Timothy Liljegren has been a revelation for the Toronto Maple Leafs this season. After beginning the year as the seventh defenceman, Liljegren is ending the 2021/22 campaign as the lone right-handed blueliner with a spot in the playoff lineup locked down. Five years after being drafted in the first round by the Maple Leafs, it was a step many thought Liljegren would eventually take back in 2017, but the path to doing so did not go as planned.
— Toronto Maple Leafs (@MapleLeafs) January 16, 2022
There’s nothing quite like a classic case of prospect fatigue.
For those unfamiliar with the term, “prospect fatigue” is when a prospect has been in the limelight so long that they begin to lose their lustre and people begin to underrate or even give up on the player. There are many ways this can happen, such as a prospect that has been a focal point for such a long time that scouts begin to hyper-focus on their weaknesses rather than their many strengths (see Jakob Chychrun in 2016) or in the case of Timothy Liljegren, a hyped prospect who takes longer to develop than anticipated and/or develops into a different style of player than originally expected.
Heading into the 2017 draft year, Liljegren was the top-rated defenceman in the draft class. To quote Bob McKenzie, “it wasn’t even close”. In fact, Liljegren was one of just two prospects to be ranked in the top ten by all scouts that were a part of McKenzie’s pre-season rankings, along with Nolan Patrick.
After a draft year from hell in which Liljegren suffered from mononucleosis, a disappointing U18s, and a rough year with his club team, he had fallen from 2nd and a consensus top-ten pick down to 16th in McKenzie’s rankings prior to the draft.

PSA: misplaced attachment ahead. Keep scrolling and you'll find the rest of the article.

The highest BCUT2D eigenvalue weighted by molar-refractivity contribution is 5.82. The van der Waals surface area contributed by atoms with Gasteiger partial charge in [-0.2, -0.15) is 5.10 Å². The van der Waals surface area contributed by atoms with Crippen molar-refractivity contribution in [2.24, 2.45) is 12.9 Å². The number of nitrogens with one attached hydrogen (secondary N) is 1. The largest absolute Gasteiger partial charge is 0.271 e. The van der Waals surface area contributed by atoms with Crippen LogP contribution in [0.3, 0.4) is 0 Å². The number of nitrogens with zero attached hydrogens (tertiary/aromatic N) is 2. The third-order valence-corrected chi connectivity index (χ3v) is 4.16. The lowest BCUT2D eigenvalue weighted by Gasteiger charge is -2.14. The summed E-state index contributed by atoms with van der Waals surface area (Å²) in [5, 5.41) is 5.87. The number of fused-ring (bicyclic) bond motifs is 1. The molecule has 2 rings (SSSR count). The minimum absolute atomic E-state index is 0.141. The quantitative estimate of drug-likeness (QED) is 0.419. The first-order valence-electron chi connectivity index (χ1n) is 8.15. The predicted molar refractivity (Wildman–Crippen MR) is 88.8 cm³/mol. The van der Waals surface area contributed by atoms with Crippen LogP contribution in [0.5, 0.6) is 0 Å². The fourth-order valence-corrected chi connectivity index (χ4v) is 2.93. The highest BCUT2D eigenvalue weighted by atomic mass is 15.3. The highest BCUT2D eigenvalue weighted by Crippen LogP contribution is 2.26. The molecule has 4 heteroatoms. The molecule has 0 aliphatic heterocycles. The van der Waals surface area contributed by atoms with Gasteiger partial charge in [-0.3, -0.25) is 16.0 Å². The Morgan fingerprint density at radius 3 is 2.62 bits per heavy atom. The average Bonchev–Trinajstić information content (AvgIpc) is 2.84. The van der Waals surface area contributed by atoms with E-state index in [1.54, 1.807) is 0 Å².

On draft day, Liljegren began to fall. The top ten picks came and went without his name called. Then the top 15 picks came and went with Liljegren yet to come off the board. Once the Calgary Flames selected Juuso Valimaki at 16th, it was the Maple Leafs on the clock with seemingly the steal of the draft available at 17th overall. Then assistant general manager Mark Hunter announced what felt like a slam dunk selection, and Timothy Liljegren was a member of the Maple Leafs.
— Toronto Maple Leafs (@MapleLeafs) June 24, 2017
Crucially to the prospect fatigue that developed around Liljegren, Toronto at this time was both a fantastic landing spot in terms of their development staff to surround him with, but also a terrible destination for the lofty expectations placed on him immediately.
The Leafs were coming off of three consecutive first-round draft picks of William Nylander, Mitch Marner, and Auston Matthews, a trio of picks that quickly made an impact at the NHL level. With Toronto’s recent first-rounders playing an immediate role, Liljegren’s previous hype as a top-two talent, and Toronto’s desperate need for help on the right side of the defence, expectations for his arrival on the Maple Leafs roster got out of hand in short order.
As a pick out of Europe, Liljegren was eligible to immediately come to North America and play in the AHL, something CHL players cannot do until one or two years after they are drafted, depending on their birthday. Instead of playing two seasons in a junior league or overseas and making his AHL debut in 2019/20, Liljegren went straight to the Marlies.
— American Hockey League (@TheAHL) October 8, 2017
Looking back, this was a great move for his development, but it also plays a major factor in the prospect fatigue so many people had with Liljegren during his four years with the Marlies. It just felt like he was so much older than he actually was because of how long he had been around.
During his time with the Marlies, his NHL projection began to change as well. Drafted as someone compared to Erik Karlsson with expectations of being a dynamic offensive contributor and powerplay quarterback, Liljegren instead started to become a strong defensive player at the AHL level with skill in transition, but not the high octane offence that was once anticipated from him.